The ball does not know who you are. The ball only knows “bounce.” This is something the top pros have internalized.
Rule One – When playing up do an even better job of keeping the ball in play.
When playing up it is never about beating the opponent, it is simply about doing everything possible not to beat yourself. Somehow, when submitting to expectation, we assume the only way to win is to raise our standard of play. But if that were easy, then everyone’s standard would raise each and every day. When playing up, simply play your game. Nothing more. If the opponent is so darn good let her show you.
Back to expectation. Let's say you are now “playing the ball” without reference to should, and let’s for a moment assume your better opponent is not similarly skilled in the power of now. If he or she has been told that the win will be easy, and kids this happens nearly all the time, you now become a bad loss. And if you were to actually win this match, she will be confronted with, “Wow, you really should have won. How did you lose to her?”
This is a very unpleasant dialogue, and I am now speaking from personal experience. The so called “bad loss” can be a crushing emotional experience. This thing known as a “bad loss” gives the competitive advantage to the lesser player. But rather than thinking you have nothing to lose because everyone mistakenly told you that you should lose, turn this thing on its head and believe you have everything to win because the opponent has been told that they “shouldn’t lose". And on this score here is rule two.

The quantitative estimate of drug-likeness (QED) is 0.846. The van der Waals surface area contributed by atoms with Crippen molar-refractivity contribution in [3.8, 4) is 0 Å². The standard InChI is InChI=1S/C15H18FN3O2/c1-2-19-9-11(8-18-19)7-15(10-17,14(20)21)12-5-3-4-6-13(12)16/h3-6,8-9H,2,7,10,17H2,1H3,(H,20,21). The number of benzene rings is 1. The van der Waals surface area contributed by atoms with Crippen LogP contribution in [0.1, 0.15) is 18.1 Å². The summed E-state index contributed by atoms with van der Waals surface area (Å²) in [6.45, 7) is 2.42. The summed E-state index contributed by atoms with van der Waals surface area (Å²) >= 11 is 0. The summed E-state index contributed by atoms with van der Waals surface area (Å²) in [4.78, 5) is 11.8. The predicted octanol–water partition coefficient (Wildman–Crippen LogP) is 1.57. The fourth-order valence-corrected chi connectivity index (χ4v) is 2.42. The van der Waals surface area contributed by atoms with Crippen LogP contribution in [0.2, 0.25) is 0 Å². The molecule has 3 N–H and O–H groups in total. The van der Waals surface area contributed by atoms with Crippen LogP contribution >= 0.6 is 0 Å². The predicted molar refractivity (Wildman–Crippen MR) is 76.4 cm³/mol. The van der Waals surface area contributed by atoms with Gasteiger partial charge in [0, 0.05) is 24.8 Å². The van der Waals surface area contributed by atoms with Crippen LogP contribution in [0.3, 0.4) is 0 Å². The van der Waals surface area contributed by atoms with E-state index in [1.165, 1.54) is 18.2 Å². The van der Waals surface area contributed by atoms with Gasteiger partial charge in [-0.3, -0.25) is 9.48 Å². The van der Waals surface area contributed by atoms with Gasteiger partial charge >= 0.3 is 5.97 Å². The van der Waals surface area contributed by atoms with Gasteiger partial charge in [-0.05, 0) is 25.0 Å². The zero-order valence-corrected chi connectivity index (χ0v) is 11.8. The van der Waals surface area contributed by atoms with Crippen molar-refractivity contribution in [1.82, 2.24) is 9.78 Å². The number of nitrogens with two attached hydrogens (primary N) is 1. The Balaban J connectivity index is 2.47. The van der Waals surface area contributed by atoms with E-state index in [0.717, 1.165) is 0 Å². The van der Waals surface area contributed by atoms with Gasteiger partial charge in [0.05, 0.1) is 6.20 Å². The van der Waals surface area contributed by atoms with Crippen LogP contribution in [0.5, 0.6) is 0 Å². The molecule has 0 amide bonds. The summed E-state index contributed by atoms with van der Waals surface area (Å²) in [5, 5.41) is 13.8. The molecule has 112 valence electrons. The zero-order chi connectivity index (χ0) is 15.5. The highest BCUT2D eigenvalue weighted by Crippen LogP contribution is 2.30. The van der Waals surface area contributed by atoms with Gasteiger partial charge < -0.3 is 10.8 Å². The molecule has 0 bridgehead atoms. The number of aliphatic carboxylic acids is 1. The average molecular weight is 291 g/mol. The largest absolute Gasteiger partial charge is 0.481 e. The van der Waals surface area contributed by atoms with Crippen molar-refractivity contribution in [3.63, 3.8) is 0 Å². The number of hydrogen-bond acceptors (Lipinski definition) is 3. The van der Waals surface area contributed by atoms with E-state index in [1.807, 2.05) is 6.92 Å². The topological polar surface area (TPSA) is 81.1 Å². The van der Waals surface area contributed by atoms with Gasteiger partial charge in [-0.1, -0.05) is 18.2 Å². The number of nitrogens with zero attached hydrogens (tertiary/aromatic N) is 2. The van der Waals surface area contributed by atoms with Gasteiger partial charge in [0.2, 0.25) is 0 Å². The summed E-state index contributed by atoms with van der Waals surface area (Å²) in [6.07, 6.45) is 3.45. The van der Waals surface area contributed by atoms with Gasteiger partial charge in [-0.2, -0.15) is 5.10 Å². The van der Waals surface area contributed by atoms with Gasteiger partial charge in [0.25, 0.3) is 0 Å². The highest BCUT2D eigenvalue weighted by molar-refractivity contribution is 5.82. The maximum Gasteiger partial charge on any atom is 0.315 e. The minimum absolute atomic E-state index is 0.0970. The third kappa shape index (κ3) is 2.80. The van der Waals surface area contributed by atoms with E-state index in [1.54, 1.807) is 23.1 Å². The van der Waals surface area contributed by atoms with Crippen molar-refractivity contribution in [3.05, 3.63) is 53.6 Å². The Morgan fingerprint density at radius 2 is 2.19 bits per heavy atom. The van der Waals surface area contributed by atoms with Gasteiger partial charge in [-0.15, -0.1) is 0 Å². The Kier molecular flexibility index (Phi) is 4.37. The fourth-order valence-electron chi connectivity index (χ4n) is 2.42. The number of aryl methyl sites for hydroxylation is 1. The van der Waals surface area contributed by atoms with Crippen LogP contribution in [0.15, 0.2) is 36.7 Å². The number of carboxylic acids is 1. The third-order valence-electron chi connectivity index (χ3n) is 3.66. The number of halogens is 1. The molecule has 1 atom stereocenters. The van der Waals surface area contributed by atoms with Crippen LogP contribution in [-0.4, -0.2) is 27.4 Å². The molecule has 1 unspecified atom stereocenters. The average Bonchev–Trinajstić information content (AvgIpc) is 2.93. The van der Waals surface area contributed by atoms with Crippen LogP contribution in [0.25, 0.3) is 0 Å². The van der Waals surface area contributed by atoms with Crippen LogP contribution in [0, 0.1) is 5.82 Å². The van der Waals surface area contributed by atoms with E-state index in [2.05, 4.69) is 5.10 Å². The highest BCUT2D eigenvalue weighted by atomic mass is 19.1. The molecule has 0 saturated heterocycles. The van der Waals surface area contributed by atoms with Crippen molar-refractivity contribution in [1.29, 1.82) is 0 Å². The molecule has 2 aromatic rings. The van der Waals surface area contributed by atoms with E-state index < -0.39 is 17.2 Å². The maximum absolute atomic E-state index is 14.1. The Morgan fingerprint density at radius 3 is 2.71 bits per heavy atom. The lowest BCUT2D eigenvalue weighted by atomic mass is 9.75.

Rule Two: Get off to a good start and try to find an early lead.
If you (the lesser) can get an early lead, 4-1 would be ideal, the opponent (the greater) now resorts to internal dialogue. “Who is this player? How can I be losing? How can I explain this loss?” And for a fact, such internal dialogue creates distraction. The opponent drifts from the past when they were expected to win, to the future when scripting dialogues that explain such a “bad loss” but rarely do they drift back to the present. And if, on such an occasion, the opponent mutters how their predicament is unbelievable, then all the better, for at this moment you have a genuine chance to win.
Avoid Scouting Reports
Finally, I suggest you avoid all the scouting reports available at the USTA web sites. The adults at our club are generally aware to the minutest detail of the win loss records of their opponents. And going into a match, they are all acutely aware of the “supposed” skill of the opponent. Nonsense! The ball doesn’t know anyone’s win loss record. The same occurs when kids or adults scrutinize a draw sheet. If you are competing, then the name of the next opponent really doesn’t matter. But in a world of should of, where reputation matters more than the “ball” then this scrutiny makes good if unfortunate sense.
So in your next USTA match I advise the following:
- Avoid pre match discussions containing the word “should”
- Understand that you are playing the ball – not the opponent
- If asked, “How did you ever win that match?” Avoid the answer for the question puts you right back into this cycle of expectation